When I first read through “Nice Little Blonde Girl” by Emma McMain, my gut told me this was the one. Drowned in what seemed like a lifetime of submission reading already, I was one of the initial readers on this piece of nonfiction. Among my group, I was known to be one of the harsher reviewers on the prose team from early on. I expected the best for our fairly new magazine, and I wanted my prose team to follow that example, to strive for perfection in our prose for Levitate.
“Nice Little Blonde Girl” is a piece that examines each individual aspect of the speaker’s identity and how they all mix and mingle together into the maternal features of her personality that shines through in the first section. The speaker characterizes herself as someone wanting to be a mother from a young age even when adults around her believed she should have had greater ambitions. Through each section, the reader’s understanding of who this speaker is morphs into a full figure beyond just a silhouette, a fleshed-out person of reality who is defined at times by the societal expectations of a woman that looks like her.
McMain writes, “Being small, being nice, being blonde-therefore-white are my frustrations. They are also my lived privilege,” addressing the frustrations of the labels while also recognizing the privilege that comes with it. There is admiration for one who recognizes their privilege enough to write about it. Especially as an editor on a magazine the strives for diversity, this piece gives a voice many of us may have already heard through a different lens, a different spotlight.
Beyond the content of the piece, craft is essential, the lack of which could easily deter us from accepting a piece. In McMain’s piece in particular, the form is the way she allows herself to break down each adjective that has described her all her life. The piece is sectioned off into each of the adjectives of her being, pulling different anecdotes and meditation together though the reader can see that most of the piece is chronological, following a path from childhood to now. By using the subsections, McMain is able to make each adjective stand out and why the stereotyping affects her though somehow she has put it together to make the entire piece flow as a single entity.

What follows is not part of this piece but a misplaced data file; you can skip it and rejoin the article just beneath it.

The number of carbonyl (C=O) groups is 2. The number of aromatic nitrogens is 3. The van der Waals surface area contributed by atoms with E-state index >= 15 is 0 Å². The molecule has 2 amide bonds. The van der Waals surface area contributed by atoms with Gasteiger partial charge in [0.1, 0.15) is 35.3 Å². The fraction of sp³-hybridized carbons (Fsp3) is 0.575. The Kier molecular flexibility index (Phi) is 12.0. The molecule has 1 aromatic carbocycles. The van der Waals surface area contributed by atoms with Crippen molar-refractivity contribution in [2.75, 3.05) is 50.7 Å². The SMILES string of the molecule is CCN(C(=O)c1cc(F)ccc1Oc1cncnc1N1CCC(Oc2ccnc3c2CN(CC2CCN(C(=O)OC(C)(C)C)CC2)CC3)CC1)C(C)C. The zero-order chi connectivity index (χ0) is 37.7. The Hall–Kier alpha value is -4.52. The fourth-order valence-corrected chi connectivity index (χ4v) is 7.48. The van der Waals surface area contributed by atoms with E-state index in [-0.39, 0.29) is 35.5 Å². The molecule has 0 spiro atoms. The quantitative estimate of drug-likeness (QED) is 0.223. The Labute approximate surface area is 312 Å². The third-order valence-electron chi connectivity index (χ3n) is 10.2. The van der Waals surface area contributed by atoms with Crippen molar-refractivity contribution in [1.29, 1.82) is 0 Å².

When the submissions first started, I don’t think “Nice Little Blonde Girl” was a piece I dreamed of fitting into our magazine. Of course, I was a fan of the craft McMain uses in this piece because I see a lot of the craft in how I aspire to write my own creative nonfiction. Yet it was the fact I wanted racial diversity in our magazine that blinded me in seeing that diversity comes in all shapes and forms. A piece like “Nice Little Blonde Girl” tackles diversity in a way that I did not expect, adding a great nuance to our magazine.
Haley Cao is a senior Creative Writer at the Chicago High School for the Arts majoring in Creative Nonfiction. Her work can be seen in Big Shoulder Books’ Write Your Heart Out, and her chapbook titled We (2018). She has won various awards for her writing including Scholastic Art and Writing Gold Key and the Gwendolyn Brooks Youth Poetry Award of 2017 and 2018. In the fall of 2019, Cao will be attending Columbia University with intentions to study Creative Writing and Applied Mathematics. She is currently the lead prose editor for Levitate Magazine.